In the Action tab, select the “Content” output from your previous Web Parser step as the Text to Be Summarized. You can leave all of the other settings untouched on this page.

Test this step to make sure the summary looks correct before moving on to the next step.

Step 5: Categorize your alert content with OpenAI

Now that we have a summary of our Google Alert content, we can categorize it with OpenAI too. To do this, click the Add a Step button, search and select ChatGPT from the app window, and set the Event to Classify Text.

In the Action tab, set the Text to Be Classified to the Summary output from the previous ChatGPT step.

💡 Tip: Using the Summary output here is more economical than the full-text content from the Web Parser step as OpenAI charges by input and output tokens, and the summarized content reduces the number of input tokens for this step.

Set the Categories to your preferred classifications, adding one item per row.

💡 Tip: You could use the Conversation action of ChatGPT in this step for more control in categorization logic, or OpenAI’s Embeddings action, but we find the Classify Text ChatGPT action to be the most straightforward option, while still providing high-quality output.

Step 6: Send your summary and category data to Google Sheets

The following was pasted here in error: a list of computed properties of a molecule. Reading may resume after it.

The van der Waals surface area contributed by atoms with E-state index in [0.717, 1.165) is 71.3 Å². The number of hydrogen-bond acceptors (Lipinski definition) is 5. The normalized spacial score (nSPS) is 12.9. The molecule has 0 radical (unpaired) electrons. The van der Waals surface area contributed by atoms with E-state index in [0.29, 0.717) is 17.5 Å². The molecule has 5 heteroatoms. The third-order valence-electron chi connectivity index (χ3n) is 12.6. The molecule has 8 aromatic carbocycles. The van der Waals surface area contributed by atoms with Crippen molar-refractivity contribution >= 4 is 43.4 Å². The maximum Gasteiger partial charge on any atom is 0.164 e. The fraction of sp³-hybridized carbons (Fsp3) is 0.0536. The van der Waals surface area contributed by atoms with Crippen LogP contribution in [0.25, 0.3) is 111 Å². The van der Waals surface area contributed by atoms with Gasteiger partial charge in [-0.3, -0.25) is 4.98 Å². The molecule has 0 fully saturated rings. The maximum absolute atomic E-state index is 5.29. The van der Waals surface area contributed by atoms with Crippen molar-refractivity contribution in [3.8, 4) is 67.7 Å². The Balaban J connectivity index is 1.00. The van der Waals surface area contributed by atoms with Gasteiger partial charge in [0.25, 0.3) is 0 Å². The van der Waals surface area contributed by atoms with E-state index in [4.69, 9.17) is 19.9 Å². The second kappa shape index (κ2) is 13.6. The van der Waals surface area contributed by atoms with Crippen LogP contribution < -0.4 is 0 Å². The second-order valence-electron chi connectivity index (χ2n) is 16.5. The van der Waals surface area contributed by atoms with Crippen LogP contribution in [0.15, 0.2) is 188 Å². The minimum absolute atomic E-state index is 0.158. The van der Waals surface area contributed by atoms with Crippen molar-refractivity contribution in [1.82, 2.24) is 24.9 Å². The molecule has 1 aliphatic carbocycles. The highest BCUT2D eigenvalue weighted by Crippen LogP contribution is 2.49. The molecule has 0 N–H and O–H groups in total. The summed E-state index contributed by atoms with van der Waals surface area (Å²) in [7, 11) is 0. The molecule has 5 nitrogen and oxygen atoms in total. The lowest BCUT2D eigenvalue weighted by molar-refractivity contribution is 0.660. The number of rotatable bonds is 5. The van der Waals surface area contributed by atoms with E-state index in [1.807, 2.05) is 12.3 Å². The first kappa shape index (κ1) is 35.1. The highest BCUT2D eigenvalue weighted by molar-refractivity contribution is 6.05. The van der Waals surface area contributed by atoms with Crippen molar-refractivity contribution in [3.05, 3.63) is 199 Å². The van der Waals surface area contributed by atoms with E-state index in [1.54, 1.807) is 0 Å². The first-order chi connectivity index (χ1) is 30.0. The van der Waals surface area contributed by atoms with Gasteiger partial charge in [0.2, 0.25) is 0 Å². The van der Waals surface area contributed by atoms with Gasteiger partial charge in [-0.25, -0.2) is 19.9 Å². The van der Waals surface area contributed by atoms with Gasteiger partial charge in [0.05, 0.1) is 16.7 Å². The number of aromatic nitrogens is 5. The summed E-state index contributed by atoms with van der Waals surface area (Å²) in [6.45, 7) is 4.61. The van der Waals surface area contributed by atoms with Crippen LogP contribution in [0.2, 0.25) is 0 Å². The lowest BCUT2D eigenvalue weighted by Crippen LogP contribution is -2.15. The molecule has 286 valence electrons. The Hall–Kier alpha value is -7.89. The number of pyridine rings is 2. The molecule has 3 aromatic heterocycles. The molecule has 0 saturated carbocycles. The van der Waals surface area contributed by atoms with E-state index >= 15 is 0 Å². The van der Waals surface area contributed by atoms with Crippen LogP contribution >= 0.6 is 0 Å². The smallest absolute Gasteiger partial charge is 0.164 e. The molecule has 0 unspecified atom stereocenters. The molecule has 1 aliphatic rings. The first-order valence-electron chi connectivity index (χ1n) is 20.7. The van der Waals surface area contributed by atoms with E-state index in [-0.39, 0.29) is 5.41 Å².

You’ve made it to the last step! Now that you have the majority of your Zap set up, we need to create a place to store your summarized and categorized Google Alert feed content. You could store this in Google Docs, Airtable, or another source. Or, route it to specific channels in Slack or inboxes in Gmail or Outlook — for this tutorial, we’re going to store the output in Google Sheets.

If you want to go with this option, create a Google Sheet with the below column headers:

  • Title
  • Summary
  • Category
  • Link
  • Date

Head back to Zapier and click Add a Step, search and select the Google Sheets app, and set the Event to Create Spreadsheet Row.

Connect your account, and in the Action tab, select your Google Drive location, your Spreadsheet, and your Worksheet of the Google Sheet you just created.

Now, we need to map the data from the various steps to the columns in our Google Sheet. To do this, select the data from your previous steps for the matching Google Sheet column like the below screenshot. You’ll note that we’re pulling data from multiple previous steps.

Test this step and you should see your Google Alert RSS feed data populate in your Google Sheet.

If all looks good, you can publish your Zap. That’s it! You’ve set up an automation that can ingest your Google Alerts, pass the content through multiple AI steps to summarize and categorize the information, and store it all in a central repository.

You can take this one step further and filter the data by date in your Google Sheet, route the content by category to different channels (e.g. Slack, email inboxes, etc.), or add additional AI steps to your automation.

This tutorial was created by Garrett.

Get full access

✔️ All 100+ courses & tutorials in our catalog
✔️ New content added weekly
✔️ Private community access
✔️ No subscription, $150 paid once
✔️ Expense it using this template. Or get a team account.
✔️ 30-day refund policy. No questions asked
Join 3,107 learners from companies like Microsoft, Coca Cola, NBA, Adobe & Google

More tutorials like this

View all

If you scrolled this far, you must be a little interested...

Start learning ->

Join 3,107 professionals already learning